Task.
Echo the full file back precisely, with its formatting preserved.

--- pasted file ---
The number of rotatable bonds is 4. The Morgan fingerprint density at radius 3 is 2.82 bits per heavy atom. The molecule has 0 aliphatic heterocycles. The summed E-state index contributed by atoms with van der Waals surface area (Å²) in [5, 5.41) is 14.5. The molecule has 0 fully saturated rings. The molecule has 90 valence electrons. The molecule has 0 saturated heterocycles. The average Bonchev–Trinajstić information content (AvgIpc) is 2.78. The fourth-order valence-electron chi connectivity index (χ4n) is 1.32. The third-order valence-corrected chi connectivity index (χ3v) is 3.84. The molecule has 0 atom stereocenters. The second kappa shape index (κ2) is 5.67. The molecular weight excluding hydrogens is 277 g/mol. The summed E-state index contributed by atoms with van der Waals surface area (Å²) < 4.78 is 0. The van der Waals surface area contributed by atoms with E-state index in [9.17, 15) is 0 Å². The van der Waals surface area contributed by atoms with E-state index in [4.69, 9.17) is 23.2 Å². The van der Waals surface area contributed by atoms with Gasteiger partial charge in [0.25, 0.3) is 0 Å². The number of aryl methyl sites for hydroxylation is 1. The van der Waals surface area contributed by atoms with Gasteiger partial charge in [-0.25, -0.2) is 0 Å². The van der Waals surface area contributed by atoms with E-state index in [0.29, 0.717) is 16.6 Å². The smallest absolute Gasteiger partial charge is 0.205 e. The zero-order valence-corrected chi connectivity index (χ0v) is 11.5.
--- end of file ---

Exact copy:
The number of rotatable bonds is 4. The Morgan fingerprint density at radius 3 is 2.82 bits per heavy atom. The molecule has 0 aliphatic heterocycles. The summed E-state index contributed by atoms with van der Waals surface area (Å²) in [5, 5.41) is 14.5. The molecule has 0 fully saturated rings. The molecule has 90 valence electrons. The molecule has 0 saturated heterocycles. The average Bonchev–Trinajstić information content (AvgIpc) is 2.78. The fourth-order valence-electron chi connectivity index (χ4n) is 1.32. The third-order valence-corrected chi connectivity index (χ3v) is 3.84. The molecule has 0 atom stereocenters. The second kappa shape index (κ2) is 5.67. The molecular weight excluding hydrogens is 277 g/mol. The summed E-state index contributed by atoms with van der Waals surface area (Å²) < 4.78 is 0. The van der Waals surface area contributed by atoms with E-state index in [9.17, 15) is 0 Å². The van der Waals surface area contributed by atoms with E-state index in [4.69, 9.17) is 23.2 Å². The van der Waals surface area contributed by atoms with Gasteiger partial charge in [0.25, 0.3) is 0 Å². The number of aryl methyl sites for hydroxylation is 1. The van der Waals surface area contributed by atoms with Gasteiger partial charge in [-0.25, -0.2) is 0 Å². The van der Waals surface area contributed by atoms with E-state index in [0.29, 0.717) is 16.6 Å². The smallest absolute Gasteiger partial charge is 0.205 e. The zero-order valence-corrected chi connectivity index (χ0v) is 11.5.